Friday, June 29, 2012

Release Planning: Risks, Dependencies, Learning, MMFS and Other

Now we come to the point of (re)ordering the Product Backlog.

(This is a continuation of a series on Release Planning that starts here.)

You will recall that the Product Owner's main goal is to maximize the Business Value from the Team.  In some time period (shorter or longer, as makes best business sense in your specific situation).  So, in theory the R factor (see the previous post) should be the way to organize the Product Backlog, ceretis paribus (other things equal).

But of course other things are never exactly equal.

So, here is where the most uncommon thing comes into play.  Common sense.

And we re-order the work based on these factors: Risks, dependencies, learning, MMFS, and other factors.

We recommend that anyone in the Team can propose to move a user story earlier or later based on these factors. But he or she must discuss the change with the Team and get reasonable consensus.  If there is no consensus, then the Product Owner gets the final decision.

So, let's discuss each factor in turn.

Risks. There are potentially many types of risk. Business risk is often a big one. For example, we need to get a feature out before a competitor.  Or we have a weak understanding of the specific detailed features needed in area X.  Technology risk is another common factor. We are about to use new technology, and we are not sure how it will work.  And there are other types of risk.  In Scrum, we tend to want to attack risk early, by doing one or more stories in that area, to see if the risk is just a worry, or a real roadblock.

Dependencies.  Again, these can be of several types.  In the past, we often organized the work mainly by technical dependencies.  Since the job now is to maximize business value, we sometimes must sacrifice efficiency of the Team.  But if technical dependencies will destroy the efficiency of the Team, then we must deal with that. (Ok, seriously diminish the efficiency...).  And there can be business dependencies as well.  It makes more sense to develop step 1 in a process before step 2.  At least sometimes.

Learning. In Agile we recognize the importance of learning. We need to learn what the customers really want. We need to learn some technical things to become more effective.  These can be good reasons to chnage the order of the work.

MMFS.  Minimum market feature set.  This phrase is from Software By Numbers by Mark Denne and Jane Cleland-Huang.  The idea is that there is some minimal set of features that must be put together before a customer can realize the value of the whole set.  Sometimes this minimum is quite small, quite small indeed.  In other circumstances it is much larger.  In general, too many of us (producers and customers) have been brainwashed into believing the 100%-100% rule, so that we think the MMFS is much larger than it really is.  In any case, low value features sometimes must be moved up, in order to add the 'missing something' to make the next release truly 'usable'.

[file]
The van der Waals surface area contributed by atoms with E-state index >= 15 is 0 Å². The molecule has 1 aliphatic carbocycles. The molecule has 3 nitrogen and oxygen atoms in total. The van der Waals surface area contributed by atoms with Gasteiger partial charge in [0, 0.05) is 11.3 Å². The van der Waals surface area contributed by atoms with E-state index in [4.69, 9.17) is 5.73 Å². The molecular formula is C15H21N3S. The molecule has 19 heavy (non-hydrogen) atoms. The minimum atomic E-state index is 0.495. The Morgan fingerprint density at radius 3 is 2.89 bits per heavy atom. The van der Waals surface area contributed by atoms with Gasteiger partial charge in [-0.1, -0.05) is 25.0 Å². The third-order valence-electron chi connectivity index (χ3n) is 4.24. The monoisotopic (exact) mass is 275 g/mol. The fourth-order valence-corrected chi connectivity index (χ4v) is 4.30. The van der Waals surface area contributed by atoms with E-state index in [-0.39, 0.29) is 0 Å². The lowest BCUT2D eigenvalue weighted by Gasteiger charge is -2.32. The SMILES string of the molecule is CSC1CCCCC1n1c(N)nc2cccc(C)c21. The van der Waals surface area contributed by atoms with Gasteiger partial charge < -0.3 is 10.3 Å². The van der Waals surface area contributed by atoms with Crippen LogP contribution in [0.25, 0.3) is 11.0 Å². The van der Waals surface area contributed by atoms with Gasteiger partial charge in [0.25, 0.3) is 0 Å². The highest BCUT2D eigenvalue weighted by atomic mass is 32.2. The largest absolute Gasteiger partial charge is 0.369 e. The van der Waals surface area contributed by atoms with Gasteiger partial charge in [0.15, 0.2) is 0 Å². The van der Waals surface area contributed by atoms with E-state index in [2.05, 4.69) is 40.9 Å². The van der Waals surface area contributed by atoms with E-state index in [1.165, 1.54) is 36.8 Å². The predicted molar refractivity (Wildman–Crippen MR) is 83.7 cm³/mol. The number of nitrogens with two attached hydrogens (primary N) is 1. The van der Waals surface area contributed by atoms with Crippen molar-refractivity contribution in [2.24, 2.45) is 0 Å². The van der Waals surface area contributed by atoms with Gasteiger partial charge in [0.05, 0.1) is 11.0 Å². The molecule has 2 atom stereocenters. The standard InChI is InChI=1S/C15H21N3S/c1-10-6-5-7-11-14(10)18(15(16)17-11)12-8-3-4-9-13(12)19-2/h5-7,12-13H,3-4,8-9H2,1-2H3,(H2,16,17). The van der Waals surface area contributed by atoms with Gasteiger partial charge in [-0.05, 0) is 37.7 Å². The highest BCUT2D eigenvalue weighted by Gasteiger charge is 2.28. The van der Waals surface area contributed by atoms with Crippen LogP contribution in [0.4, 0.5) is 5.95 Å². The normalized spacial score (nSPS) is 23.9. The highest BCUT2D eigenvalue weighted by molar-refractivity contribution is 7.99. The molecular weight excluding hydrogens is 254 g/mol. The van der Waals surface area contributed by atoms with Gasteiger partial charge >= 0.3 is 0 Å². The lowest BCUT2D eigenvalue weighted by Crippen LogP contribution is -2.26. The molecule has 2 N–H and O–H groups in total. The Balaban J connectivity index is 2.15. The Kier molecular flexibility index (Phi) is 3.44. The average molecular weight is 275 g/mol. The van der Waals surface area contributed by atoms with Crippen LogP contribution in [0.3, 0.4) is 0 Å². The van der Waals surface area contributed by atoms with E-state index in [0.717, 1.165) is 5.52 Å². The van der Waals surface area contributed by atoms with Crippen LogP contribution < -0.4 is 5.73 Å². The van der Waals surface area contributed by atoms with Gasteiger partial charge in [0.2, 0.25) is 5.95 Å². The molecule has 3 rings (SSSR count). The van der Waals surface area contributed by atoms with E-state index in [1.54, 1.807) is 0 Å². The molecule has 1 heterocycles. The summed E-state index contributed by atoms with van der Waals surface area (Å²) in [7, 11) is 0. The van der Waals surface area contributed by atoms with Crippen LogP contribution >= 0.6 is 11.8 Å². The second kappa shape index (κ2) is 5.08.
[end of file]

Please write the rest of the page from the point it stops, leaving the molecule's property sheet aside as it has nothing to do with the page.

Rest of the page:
Other. This is a catch-all for all the other reasons we have to change the order of the user stories.  My favorite example is this: A committee is going to me in 3 weeks to decide on the funding for our project.  George is on the committee.  In our opinion as PO and in the opinion of everyone else, George is much too excited about user story 87, which currently would not be built until the third release, and that is assuming no new user stories get identified, which is very very unlikely.  But, George is on the committee. And user story 87 is only 5 story points (our velocity is 25).  So, we ask the Team to go ahead and get the story done in the next Sprint so that George helps assure that the project gets further funding.  Not rational, not 'the right thing to do', but sometimes you have to deal with real people and irrational things have to happen.

In our experience, Risks and Learning should be used more often to re-order the product backlog.  And Dependencies less often.  But in any case, using the R factor solely is almost never the right answer.

How to do this

We recommend that the product backlog already be ordered by the R factor. (The R factor was discussed in the previous post on Release Planning.)

We recommend that the whole Team be there (PO, SM and implementers) and the business stakeholders.

Then, anyone in the group can start to suggest re-ordering the product backlog based on any of the ideas above.  Any move has to be explained to the whole group.  If there are disagreements, the PO makes the final decision. 

Again, let me emphasize that sharing knowledge with the whole team is at least as important as any other outcome we are trying to achieve.  So, doing this without the Team is not recommended.

Normally this does not take very long. Again, 6 months of work for one team is typically expressed as about 50 user stories.  So, re-ordering 50 user stories, where most do not move, does not take long.

More to come....